Workers for Vice Media voted this week to come together in union, with content creators joining the Writers Guild of America, East, (WGAE) and post-production employees becoming members of the Motion Picture Editors Guild (MPEG), an affiliate of the Theatrical Stage Employees (IATSE). Vice said it will recognize the unions after a third-party card-check confirmed that the majority of the employees in each unit voted to unionize.

Some 430 staff and freelance employees working on video content for VICE.com, the Viceland cable channel and Vice programming on HBO will now have a stronger voice in the workplace.

WGAE Executive Director Lowell Peterson said:

VICE is at the forward edge of the media industry's transformation. The WGAE knows it is essential for people who create content in this dynamic environment to have a seat at the table as the way the work is done—the way the content is made and distributed—continues to change. We have built a constructive relationship with VICE management and applaud the company for continuing to respect the right of its employees to engage in collective bargaining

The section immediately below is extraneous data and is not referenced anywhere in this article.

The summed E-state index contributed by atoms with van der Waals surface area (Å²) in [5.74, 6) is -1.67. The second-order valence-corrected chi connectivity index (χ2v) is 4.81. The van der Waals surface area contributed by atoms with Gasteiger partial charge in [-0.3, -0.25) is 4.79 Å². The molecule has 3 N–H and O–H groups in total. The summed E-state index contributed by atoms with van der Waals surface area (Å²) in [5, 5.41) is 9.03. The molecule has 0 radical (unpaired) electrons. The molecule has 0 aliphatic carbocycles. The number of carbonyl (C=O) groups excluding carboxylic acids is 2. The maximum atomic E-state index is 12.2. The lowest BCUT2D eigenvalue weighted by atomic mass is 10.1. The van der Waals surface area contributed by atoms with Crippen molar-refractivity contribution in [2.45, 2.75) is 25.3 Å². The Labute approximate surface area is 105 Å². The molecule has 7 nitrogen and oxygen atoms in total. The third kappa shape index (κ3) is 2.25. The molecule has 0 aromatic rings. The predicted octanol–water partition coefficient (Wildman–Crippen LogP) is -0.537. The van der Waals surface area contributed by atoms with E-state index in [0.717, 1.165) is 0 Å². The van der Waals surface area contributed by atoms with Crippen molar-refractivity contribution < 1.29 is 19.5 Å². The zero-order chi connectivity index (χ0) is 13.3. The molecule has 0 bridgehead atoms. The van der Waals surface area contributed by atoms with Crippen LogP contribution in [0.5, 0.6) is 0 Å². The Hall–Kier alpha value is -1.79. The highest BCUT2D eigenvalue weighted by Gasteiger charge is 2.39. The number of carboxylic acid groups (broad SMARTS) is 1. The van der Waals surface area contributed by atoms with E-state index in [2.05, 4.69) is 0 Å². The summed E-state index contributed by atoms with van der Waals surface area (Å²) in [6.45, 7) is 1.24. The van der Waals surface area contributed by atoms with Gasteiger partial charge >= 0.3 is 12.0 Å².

MPEG President Alan Heim said:

We’re proud to welcome aboard the post-production professionals whose talents and hard work helped build VICE into the news and entertainment juggernaut it has become. These craftspeople on the cutting edge of our industry have made clear that the future of work in this business is one in which traditional union values of mutual aid and solidarity remain vital. We salute VICE for offering a model of how responsible employers respect their employees’ desire for a voice on the job, instead of trying to squash workers’ organizing efforts. And we’re both proud and grateful to have arrived at today’s victory in partnership with our sister unions, The Writers Guild of America, East, and SAG-AFTRA. This achievement shows what working people can accomplish together through alliances across craft and jurisdictional lines.